Does Psalm 82 acknowledge that there are other deities with whom the Lord works and over whom He presides and rules?
Let me quote the two verses you seem to have in mind: “God presides in the great assembly; he gives judgments among the ‘gods’ ” (verse 1); * “I said, ‘You are “gods”; you are all sons of the Most High.’ But you will die as mere men” (verse 6). The New International Version puts quotation marks around the word “gods” in order to distinguish them from the true God. Identifying those addressed by the Lord helps in gaining a better understanding of this psalm. Let’s look at the key issues.
1. The court is in session: Psalm 82 describes a judgment scene, and God is the presiding judge. The existence of a divine council where God sits in judgment and where decisions impact the lives of other creatures is biblical, as indicated by the stories of Micaiah (1 Kings 22:19-23) and Job (Job 1; 2; cf. Rev. 4; 5). This idea was also common among other ancient Near Eastern religions. In this psalm God is the judge (verse 8), and He is bringing to court the “gods” over whom He has unquestionable authority.
2. Legal charges are made: The “gods,” whoever they might be, are accused of two serious charges. First, they have not fulfilled their responsibility in preserving social justice but have rather protected the wicked and condemned the innocent (verse 2). Second, they are accused of blindness, that is, they lack the knowledge and wisdom to distinguish between what is right and wrong (verse 5). Consequently they are creating cosmic dissonance and instability (“All the foundations of the earth are shaken” [verse 5]).
3. Characteristics of the “gods”: Based on this psalm itself, we can say one thing about these powers: they are evil. They exist in the realm of darkness and lack true knowledge. Notice the phrase “They walk about in darkness” (verse), which expresses the idea of a permanent way of life. They exist in a state of rebellion against God’s established social order. Their lack of knowledge is not based on ignorance because the Lord told them what was expected from them (verses 3, 4); these “gods” are controlled by a spirit of rebellion.
Since the charges against the “gods” are of a social nature, one could conclude that in the subversion of justice they are working through the social institutions and through those placed there to enforce the laws. We have here a description of the powers who work behind the scenes in the social evils of our society and in the perversion of the legal system.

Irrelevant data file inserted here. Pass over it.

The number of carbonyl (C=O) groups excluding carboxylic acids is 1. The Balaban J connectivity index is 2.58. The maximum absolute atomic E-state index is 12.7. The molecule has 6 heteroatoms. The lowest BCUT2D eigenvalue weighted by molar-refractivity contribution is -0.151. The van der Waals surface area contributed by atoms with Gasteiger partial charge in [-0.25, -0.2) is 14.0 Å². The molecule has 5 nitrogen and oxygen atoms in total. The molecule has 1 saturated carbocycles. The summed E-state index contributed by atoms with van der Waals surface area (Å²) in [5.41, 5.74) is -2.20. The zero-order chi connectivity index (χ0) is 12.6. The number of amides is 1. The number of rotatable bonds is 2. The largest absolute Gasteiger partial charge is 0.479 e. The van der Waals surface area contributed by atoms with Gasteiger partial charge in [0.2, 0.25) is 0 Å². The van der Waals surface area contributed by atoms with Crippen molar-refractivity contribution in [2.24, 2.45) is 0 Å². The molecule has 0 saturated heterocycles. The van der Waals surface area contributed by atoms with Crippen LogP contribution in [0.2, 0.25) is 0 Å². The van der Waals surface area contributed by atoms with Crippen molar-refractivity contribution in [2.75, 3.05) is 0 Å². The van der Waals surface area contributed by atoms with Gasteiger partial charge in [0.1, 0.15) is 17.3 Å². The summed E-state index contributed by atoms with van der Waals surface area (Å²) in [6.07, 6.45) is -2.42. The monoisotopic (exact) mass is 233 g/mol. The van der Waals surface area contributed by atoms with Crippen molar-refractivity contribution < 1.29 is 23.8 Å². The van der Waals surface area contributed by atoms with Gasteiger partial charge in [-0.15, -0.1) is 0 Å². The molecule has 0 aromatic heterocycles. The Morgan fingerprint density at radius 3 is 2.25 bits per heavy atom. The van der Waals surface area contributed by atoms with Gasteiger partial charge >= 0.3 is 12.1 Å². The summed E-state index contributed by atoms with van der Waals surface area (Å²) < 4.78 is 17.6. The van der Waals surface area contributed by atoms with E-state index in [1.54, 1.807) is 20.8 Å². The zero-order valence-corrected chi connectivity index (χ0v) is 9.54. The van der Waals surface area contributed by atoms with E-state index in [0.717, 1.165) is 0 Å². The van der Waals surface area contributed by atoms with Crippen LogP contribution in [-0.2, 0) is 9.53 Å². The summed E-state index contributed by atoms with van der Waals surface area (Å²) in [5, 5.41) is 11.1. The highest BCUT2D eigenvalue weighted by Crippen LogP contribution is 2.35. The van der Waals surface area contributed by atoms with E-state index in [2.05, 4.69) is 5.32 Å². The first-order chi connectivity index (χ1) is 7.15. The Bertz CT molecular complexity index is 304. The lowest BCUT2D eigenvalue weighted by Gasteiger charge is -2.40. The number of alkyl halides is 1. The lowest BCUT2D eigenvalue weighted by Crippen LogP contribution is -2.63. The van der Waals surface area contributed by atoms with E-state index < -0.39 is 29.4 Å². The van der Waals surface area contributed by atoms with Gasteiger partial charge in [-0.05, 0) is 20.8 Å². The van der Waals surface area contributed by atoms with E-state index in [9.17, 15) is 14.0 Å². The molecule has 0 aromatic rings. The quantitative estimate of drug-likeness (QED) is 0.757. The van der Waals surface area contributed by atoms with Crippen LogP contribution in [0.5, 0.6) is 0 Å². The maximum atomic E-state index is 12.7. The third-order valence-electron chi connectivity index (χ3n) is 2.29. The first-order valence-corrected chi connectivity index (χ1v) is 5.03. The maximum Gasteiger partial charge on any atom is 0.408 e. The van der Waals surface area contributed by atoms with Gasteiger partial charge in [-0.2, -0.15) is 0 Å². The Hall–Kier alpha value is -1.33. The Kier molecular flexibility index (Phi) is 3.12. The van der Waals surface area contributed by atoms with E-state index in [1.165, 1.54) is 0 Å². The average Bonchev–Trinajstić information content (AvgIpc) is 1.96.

4. The use of the word “gods”: Now, back to the basic question—who are these “gods”? The word is used in the Old Testament in a variety of ways and not just to designate the true Israelite God or the gods of the pagan nations. Two of these usages are important in this case. First, it is used to refer to a representative of God. Moses stands in God’s place before Aaron and Pharaoh (Ex. 4:16; 7:1), and King David represents the Lord, who is the true king of Israel, before the people (Ps. 45:7). The judges of Israel also represented God as the one who, through them, judged the Israelites (e.g., Ex. 18:19; 1 Sam. 2:25; cf. Ps. 138:1; John 10:34-36).
The word is also used to designate spiritual powers from the underworld, the realm of the demonic. The spirit who came from the earth pretending to be Samuel is called a god by the sorcerer (1 Sam. 28:13; cf. Isa. 8:19). In the New Testament Paul seems to have these powers in mind when he says, “There are many ‘gods’ ” (1 Cor. 8:5), and in his use of the phrase “the god of this age” (2 Cor. 4:4).
Psalm 82 is a vivid description of spiritual and human powers who now operate through our social institutions to pervert justice and oppress the poor and the innocent. In the heavenly council the evidence against the wicked and the wicked one will be presented, and they will be convicted by this majestic court (verse 6). The divine social and cosmic order will one day be reinstated.*Scripture references in this article are from the New International Version.